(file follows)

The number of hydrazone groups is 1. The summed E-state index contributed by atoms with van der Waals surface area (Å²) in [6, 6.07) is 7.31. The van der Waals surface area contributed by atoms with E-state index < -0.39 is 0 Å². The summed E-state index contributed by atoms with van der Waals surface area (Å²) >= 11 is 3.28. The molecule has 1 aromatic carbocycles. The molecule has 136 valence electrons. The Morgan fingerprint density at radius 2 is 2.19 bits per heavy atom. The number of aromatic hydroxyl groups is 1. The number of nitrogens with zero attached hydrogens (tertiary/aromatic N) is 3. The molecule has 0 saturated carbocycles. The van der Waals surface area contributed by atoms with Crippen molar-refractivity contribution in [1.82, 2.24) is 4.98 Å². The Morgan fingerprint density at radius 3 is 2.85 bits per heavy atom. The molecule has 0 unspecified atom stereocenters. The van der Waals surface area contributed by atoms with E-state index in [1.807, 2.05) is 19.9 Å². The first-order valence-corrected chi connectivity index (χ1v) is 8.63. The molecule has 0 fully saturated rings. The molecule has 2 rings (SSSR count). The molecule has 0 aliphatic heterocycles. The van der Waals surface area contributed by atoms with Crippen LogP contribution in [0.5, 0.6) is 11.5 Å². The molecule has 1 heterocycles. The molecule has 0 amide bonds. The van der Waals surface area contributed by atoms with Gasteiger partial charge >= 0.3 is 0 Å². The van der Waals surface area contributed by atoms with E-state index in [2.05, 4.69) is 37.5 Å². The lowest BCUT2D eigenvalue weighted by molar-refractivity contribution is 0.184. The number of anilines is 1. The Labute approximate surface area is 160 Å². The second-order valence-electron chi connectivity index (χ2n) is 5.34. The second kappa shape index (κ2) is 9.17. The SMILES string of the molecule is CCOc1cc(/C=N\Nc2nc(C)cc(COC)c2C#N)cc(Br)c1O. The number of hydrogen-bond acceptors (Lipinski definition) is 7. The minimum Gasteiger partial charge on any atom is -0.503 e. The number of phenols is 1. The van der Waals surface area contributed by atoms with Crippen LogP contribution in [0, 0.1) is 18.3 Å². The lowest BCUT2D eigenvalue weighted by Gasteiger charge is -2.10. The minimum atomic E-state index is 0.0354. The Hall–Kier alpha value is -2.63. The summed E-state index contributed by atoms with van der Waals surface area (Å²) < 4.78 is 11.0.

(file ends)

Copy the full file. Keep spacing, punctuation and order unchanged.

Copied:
The number of hydrazone groups is 1. The summed E-state index contributed by atoms with van der Waals surface area (Å²) in [6, 6.07) is 7.31. The van der Waals surface area contributed by atoms with E-state index < -0.39 is 0 Å². The summed E-state index contributed by atoms with van der Waals surface area (Å²) >= 11 is 3.28. The molecule has 1 aromatic carbocycles. The molecule has 136 valence electrons. The Morgan fingerprint density at radius 2 is 2.19 bits per heavy atom. The number of aromatic hydroxyl groups is 1. The number of nitrogens with zero attached hydrogens (tertiary/aromatic N) is 3. The molecule has 0 saturated carbocycles. The van der Waals surface area contributed by atoms with Crippen molar-refractivity contribution in [1.82, 2.24) is 4.98 Å². The Morgan fingerprint density at radius 3 is 2.85 bits per heavy atom. The molecule has 0 unspecified atom stereocenters. The van der Waals surface area contributed by atoms with E-state index in [1.807, 2.05) is 19.9 Å². The first-order valence-corrected chi connectivity index (χ1v) is 8.63. The molecule has 0 fully saturated rings. The molecule has 2 rings (SSSR count). The molecule has 0 aliphatic heterocycles. The van der Waals surface area contributed by atoms with Crippen LogP contribution in [0.5, 0.6) is 11.5 Å². The molecule has 1 heterocycles. The molecule has 0 amide bonds. The van der Waals surface area contributed by atoms with Gasteiger partial charge >= 0.3 is 0 Å². The van der Waals surface area contributed by atoms with E-state index in [2.05, 4.69) is 37.5 Å². The lowest BCUT2D eigenvalue weighted by molar-refractivity contribution is 0.184. The number of anilines is 1. The Labute approximate surface area is 160 Å². The second-order valence-electron chi connectivity index (χ2n) is 5.34. The second kappa shape index (κ2) is 9.17. The SMILES string of the molecule is CCOc1cc(/C=N\Nc2nc(C)cc(COC)c2C#N)cc(Br)c1O. The number of hydrogen-bond acceptors (Lipinski definition) is 7. The minimum Gasteiger partial charge on any atom is -0.503 e. The number of phenols is 1. The van der Waals surface area contributed by atoms with Crippen LogP contribution in [0, 0.1) is 18.3 Å². The lowest BCUT2D eigenvalue weighted by Gasteiger charge is -2.10. The minimum atomic E-state index is 0.0354. The Hall–Kier alpha value is -2.63. The summed E-state index contributed by atoms with van der Waals surface area (Å²) < 4.78 is 11.0.